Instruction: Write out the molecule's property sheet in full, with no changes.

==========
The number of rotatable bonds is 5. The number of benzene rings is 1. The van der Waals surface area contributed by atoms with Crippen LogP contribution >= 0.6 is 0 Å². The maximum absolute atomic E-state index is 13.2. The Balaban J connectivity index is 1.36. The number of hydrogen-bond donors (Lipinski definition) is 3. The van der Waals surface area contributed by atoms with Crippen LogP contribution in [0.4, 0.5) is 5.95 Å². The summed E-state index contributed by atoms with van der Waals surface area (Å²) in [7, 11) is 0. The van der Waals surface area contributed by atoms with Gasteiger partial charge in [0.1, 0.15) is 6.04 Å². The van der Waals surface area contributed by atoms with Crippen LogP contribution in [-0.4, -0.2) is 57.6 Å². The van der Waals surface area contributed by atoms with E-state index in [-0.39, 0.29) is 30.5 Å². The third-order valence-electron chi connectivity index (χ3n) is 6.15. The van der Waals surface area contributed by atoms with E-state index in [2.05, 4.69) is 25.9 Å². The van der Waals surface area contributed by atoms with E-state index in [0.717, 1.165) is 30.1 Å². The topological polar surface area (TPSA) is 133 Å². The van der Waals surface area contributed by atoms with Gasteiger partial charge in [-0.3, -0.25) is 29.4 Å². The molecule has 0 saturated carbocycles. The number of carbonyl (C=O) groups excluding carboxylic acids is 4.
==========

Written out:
The number of rotatable bonds is 5. The number of benzene rings is 1. The van der Waals surface area contributed by atoms with Crippen LogP contribution >= 0.6 is 0 Å². The maximum absolute atomic E-state index is 13.2. The Balaban J connectivity index is 1.36. The number of hydrogen-bond donors (Lipinski definition) is 3. The van der Waals surface area contributed by atoms with Crippen LogP contribution in [0.4, 0.5) is 5.95 Å². The summed E-state index contributed by atoms with van der Waals surface area (Å²) in [7, 11) is 0. The van der Waals surface area contributed by atoms with Gasteiger partial charge in [0.1, 0.15) is 6.04 Å². The van der Waals surface area contributed by atoms with Crippen LogP contribution in [-0.4, -0.2) is 57.6 Å². The van der Waals surface area contributed by atoms with E-state index in [-0.39, 0.29) is 30.5 Å². The third-order valence-electron chi connectivity index (χ3n) is 6.15. The van der Waals surface area contributed by atoms with E-state index in [2.05, 4.69) is 25.9 Å². The van der Waals surface area contributed by atoms with E-state index in [0.717, 1.165) is 30.1 Å². The topological polar surface area (TPSA) is 133 Å². The van der Waals surface area contributed by atoms with Gasteiger partial charge in [-0.3, -0.25) is 29.4 Å². The molecule has 0 saturated carbocycles. The number of carbonyl (C=O) groups excluding carboxylic acids is 4.